Egyptian Culture and Society - The Vizier & Nobles
The Social ranks in Ancient Egypt were divided somewhat sharply. There was a large class of nobles, who were mostly great landed proprietors living on their estates, and having under them a vast body of dependents, servants, labourers and artizans. The Vizier was the most important court official.
Egyptian Culture and Society - The Court Officials and Scribes
There was also a numerous official class, partly employed at the court, partly holding government posts throughout the country, which regarded itself as highly dignified, and looked down on the people.
Egyptian Culture and Society - The Priests and Priestesses
The Priests and Priestesses looked after the temples and conducted the religious ceremonies. Taxes were paid directly to the temples for their upkeep.
Egyptian Culture and Society - The Literary Class
There was a literary class, which was eminently respectable, and which viewed with contempt those who were engaged in trade or handicrafts.
Egyptian Culture and Society - The Soldiers
Commands in the army seem to have been among the prizes which from time to time fell to the lot of ordinary people.
Egyptian Culture and Society - The Multitude
Below the major classes, and removed from them by a long interval, was the mass of the population, "the multitude", as the Egyptians called them. These persons were engaged in manual labour of different kinds. The greater number were employed on the farms of the nobles, in the cultivation of the soil or in the rearing of cattle. A portion were boatmen, fishermen, or fowlers. Others pursued the various known handicrafts. They were weavers, workers in metal, stone-cutters, masons, potters, carpenters, upholsterers, tailors, shoe-makers, glass-blowers, boat-builders, wig-makers, and embalmers. There were also among them painters and sculptors. But all these employments were regarded as unworthy of any one who wished to be thought respectable.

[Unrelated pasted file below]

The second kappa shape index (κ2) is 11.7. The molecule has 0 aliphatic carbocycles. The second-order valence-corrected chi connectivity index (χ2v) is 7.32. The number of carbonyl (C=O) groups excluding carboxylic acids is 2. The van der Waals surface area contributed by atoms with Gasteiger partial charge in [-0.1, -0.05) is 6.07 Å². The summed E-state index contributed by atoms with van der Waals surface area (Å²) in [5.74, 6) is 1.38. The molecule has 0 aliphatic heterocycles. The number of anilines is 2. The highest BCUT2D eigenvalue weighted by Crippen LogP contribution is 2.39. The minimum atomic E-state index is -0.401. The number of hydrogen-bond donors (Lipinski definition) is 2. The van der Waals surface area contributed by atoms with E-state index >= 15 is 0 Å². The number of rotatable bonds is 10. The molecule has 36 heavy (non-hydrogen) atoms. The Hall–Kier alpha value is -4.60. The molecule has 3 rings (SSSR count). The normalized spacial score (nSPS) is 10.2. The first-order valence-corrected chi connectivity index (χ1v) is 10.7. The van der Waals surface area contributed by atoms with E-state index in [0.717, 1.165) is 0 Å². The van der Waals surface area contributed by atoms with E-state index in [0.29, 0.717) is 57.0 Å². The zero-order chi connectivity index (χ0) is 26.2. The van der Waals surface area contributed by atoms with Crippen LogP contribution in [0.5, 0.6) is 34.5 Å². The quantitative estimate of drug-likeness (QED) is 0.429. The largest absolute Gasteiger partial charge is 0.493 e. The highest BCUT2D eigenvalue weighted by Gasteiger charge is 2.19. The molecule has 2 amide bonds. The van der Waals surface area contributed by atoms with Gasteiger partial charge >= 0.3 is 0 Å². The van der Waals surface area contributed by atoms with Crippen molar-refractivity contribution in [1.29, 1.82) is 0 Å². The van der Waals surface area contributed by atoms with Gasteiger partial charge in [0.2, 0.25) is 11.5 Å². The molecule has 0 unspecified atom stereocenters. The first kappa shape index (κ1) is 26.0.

Egyptian Culture and Society - Promotion
However, the line of demarcation, as described above, might be crossed and people could be promoted to different jobs. Men frequently brought up their sons to their own trade or profession, as they do in all countries, but they were not obliged to do so, there was absolutely no compulsion in the matter. The "public-schools" of Egypt were open to all of the population, and the son of the artizan sat on the same bench with the son of the noble, enjoyed the same education, and had an equal opportunity of distinguishing himself. If he showed sufficient promise, he was recommended to adopt the literary life; and the literary life was the sure passport to State employment.
Egyptian Culture and Society - State Employment
State employment once entered upon, merit secured advancement; and thus there was, in fact, no obstacle to prevent the son of a labouring man from rising to the very highest positions in the administration of the empire. Successful ministers were usually rewarded by large grants of land from the royal domain; and it follows that a clever youth of the labouring class might by good conduct and ability make his way even into the ranks of the landed aristocracy.
Egyptian Culture and Society - The Labourers
The condition of the labouring class was, generally speaking, a hard and sad one. The kings were entitled to employ as many of their subjects as they pleased in forced labours, and monarchs often sacrificed to their inordinate vanity the lives and happiness of thousands. Private employers of labour were frequently cruel and exacting; their overseers used the stick, and it was not easy for those who suffered to obtain any redress. Moreover, taxation was heavy, and inability to satisfy the collector subjected the defaulter to the courts.
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